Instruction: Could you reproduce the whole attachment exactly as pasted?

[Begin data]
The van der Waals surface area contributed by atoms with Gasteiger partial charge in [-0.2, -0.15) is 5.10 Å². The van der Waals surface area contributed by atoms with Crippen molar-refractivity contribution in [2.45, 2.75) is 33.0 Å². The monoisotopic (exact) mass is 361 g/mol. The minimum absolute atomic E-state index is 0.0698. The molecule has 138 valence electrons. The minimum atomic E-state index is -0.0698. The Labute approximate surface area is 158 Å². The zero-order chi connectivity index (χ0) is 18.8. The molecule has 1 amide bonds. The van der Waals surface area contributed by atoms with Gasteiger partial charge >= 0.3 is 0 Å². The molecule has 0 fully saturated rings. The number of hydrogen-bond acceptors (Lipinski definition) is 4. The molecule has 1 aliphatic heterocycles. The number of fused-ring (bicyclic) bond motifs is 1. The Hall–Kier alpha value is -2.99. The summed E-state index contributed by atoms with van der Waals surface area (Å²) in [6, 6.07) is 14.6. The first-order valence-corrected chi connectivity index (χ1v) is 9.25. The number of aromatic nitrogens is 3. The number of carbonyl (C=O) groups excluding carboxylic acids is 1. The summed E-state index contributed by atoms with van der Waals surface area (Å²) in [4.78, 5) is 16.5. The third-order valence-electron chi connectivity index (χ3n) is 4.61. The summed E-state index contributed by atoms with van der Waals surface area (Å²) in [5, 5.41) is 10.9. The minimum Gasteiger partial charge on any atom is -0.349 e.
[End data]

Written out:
The van der Waals surface area contributed by atoms with Gasteiger partial charge in [-0.2, -0.15) is 5.10 Å². The van der Waals surface area contributed by atoms with Crippen molar-refractivity contribution in [2.45, 2.75) is 33.0 Å². The monoisotopic (exact) mass is 361 g/mol. The minimum absolute atomic E-state index is 0.0698. The molecule has 138 valence electrons. The minimum atomic E-state index is -0.0698. The Labute approximate surface area is 158 Å². The zero-order chi connectivity index (χ0) is 18.8. The molecule has 1 amide bonds. The van der Waals surface area contributed by atoms with Gasteiger partial charge >= 0.3 is 0 Å². The molecule has 0 fully saturated rings. The number of hydrogen-bond acceptors (Lipinski definition) is 4. The molecule has 1 aliphatic heterocycles. The number of fused-ring (bicyclic) bond motifs is 1. The Hall–Kier alpha value is -2.99. The summed E-state index contributed by atoms with van der Waals surface area (Å²) in [6, 6.07) is 14.6. The first-order valence-corrected chi connectivity index (χ1v) is 9.25. The number of aromatic nitrogens is 3. The number of carbonyl (C=O) groups excluding carboxylic acids is 1. The summed E-state index contributed by atoms with van der Waals surface area (Å²) in [4.78, 5) is 16.5. The third-order valence-electron chi connectivity index (χ3n) is 4.61. The summed E-state index contributed by atoms with van der Waals surface area (Å²) in [5, 5.41) is 10.9. The minimum Gasteiger partial charge on any atom is -0.349 e.